Ten years ago, I discovered nature. I had always enjoyed its beauty but I entered a world where I realized that each plant had an identity, a personality, a strength, a history and a story to tell. This lead me to write a monthly flower blog about what about what is blooming in Israel now. I find it such a wonderful way to get to know each flower intimately, find hidden stories about it, use it to delve into the intricacies of the wonders of nature, connect us to the land of Israel and even learn some Hebrew along the way. While the world goes on changing at a crazy pace the flowers will still keep blooming at the same time each year and the previous years blog is just as relevant today as a year ago.
Many moons ago I worked in a flower shop on Palmach Street in Jerusalem. One day an unhappy customer walked into the shop carrying a cyclamen (rakefet). She wasn’t happy because it wasn’t flowering anymore. I offered all sorts of potential solutions despite not having a clue what was wrong with it. She left quite unsatisfied and I felt fairly helpless. Twenty years later I now have a deeper knowledge of the plant and therefore have the answer for her — it simply was no longer the season. As she is also now a very dear friend, I hope she reads this and finally gets her answer.
Go for a walk in any forest or wild landscape in Israel right now and it is hard to miss the little bunches of heart shaped, dark green leaves with distinctive white veins. The cyclamen leaves are the most beautiful leaves in nature because of their intricate patterns. This pattern provides them with their own identikit. Why do prisoners have their fingerprints taken? Because each person has a unique fingerprint that they can be identified by. Every cyclamen plant has its own individual “fingerprint.” Many plants can be growing alongside each other and all the leaves coming out of one bulb will look totally different from the set of leaves coming out of the bulb next to it. A good mindfulness exercise is to sit down next to a crop of plants and compare the patterns in the leaves.
In the past the young leaves were used like grape vine leaves and would be stuffed with meat and rice; however, it now has “protected flower” status and therefore picking them is forbidden. (Some foragers do still pick them, but use their expertise to know how to forage the leaves within reason and without damaging the future growth of the plant).
This year, we have been fortunate to have had a decent rainfall so the leaves are already in large quantity and the flower is starting to bloom. It has a reddish brown stalk supporting a flower with petals that are a strong pink at the bottom and then they change to different hues of white to pink and every shade in between.
This flower needs to be very clever in order to survive the strong winter rains. In theory windy stormy days would easily wash away the delicate pollen in the center of the flower. In order to outwit the rain, our little cyclamen flower therefore grows upside-down. If you look into the middle of the petals, you will be surprised to notice that there is no pollen there. In order to see the pollen you have to delicately turn the flower upside down or lie on the floor and look underneath the flower. One of my greatest fascinations in nature is how each plant adapts to survive, spread its seed further, or beat the competition. Plants survival mechanisms have also helped further the whole scientific field of biomimicry – using tried and tested nature to find sustainable solutions to human problems.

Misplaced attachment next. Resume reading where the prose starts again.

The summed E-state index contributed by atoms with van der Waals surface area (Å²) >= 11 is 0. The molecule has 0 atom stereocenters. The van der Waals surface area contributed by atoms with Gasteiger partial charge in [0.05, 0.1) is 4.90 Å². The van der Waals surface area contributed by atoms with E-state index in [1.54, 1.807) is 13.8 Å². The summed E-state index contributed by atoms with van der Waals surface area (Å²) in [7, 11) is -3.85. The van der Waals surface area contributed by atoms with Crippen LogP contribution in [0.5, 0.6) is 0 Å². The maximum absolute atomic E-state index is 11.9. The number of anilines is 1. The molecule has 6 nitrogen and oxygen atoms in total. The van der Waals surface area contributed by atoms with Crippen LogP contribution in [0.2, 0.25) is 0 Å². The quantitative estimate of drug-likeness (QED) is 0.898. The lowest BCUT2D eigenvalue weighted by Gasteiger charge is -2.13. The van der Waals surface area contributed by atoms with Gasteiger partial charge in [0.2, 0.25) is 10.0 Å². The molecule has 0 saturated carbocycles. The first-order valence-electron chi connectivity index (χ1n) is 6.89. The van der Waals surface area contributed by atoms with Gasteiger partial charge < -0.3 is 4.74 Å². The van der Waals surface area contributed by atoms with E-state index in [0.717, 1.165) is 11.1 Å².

There are many fables about King Solomon and plants. He was known to be a great nature lover, as described in the book of Kings “He spoke about plant life, from the cedar of Lebanon to the hyssop that grows out of walls” (Kings 1, 4:33).
In the past, the cyclamen was called “nezer Shlomo,” Solomon’s tiara. Here’s why: It was decided that King Solomon needed a new crown and because he loved the wildflowers so much he went for a walk to choose a flower that would inspire him. He walked among so many beautiful flowers in a wide array of bright colors and they all lifted their heads up high so he would see them better and choose one of them. None of them quite touched him and he carried on wandering getting quite despondent. Finally, he spotted one hidden among the rocks in a delicate shade of pink, hanging its head. He whispered to it, “You are a beautiful flower, so gentle and modest, I will be happy to design my crown to look like you so that whenever I wear it I will remember to be gentle and modest like you.”
This story will ring true with teachers who tend to choose the child who isn’t shouting out the answer or putting up a hand into the teacher’s face, instead choosing the one waiting quietly and patiently. I find that modesty and humility are an underrated characteristic these days in a world where we are all trying to stand out. When Nechama Rivlin z”l passed away last year I was struck by how many journalists referred to her as “modest and humble.” It was high up in importance for King Solomon and should be just as important in our modern society.
The cyclamen season will last for a while now, sometimes starting as early as October and lasting until May. It is a very common flower found in every part of the country and in shady forests there will be carpets of them in the following months. As mentioned in the story they often grow under the shadow of rocks and even out of rocks as their bulbs wedge in the cracks. For many years, I had a cyclamen growing out of a crack in the drainpipe in my garden, but it hasn’t made an appearance this year and I fear it has been washed out by heavy rains, hopefully to go to the cyclamen farm in the sky.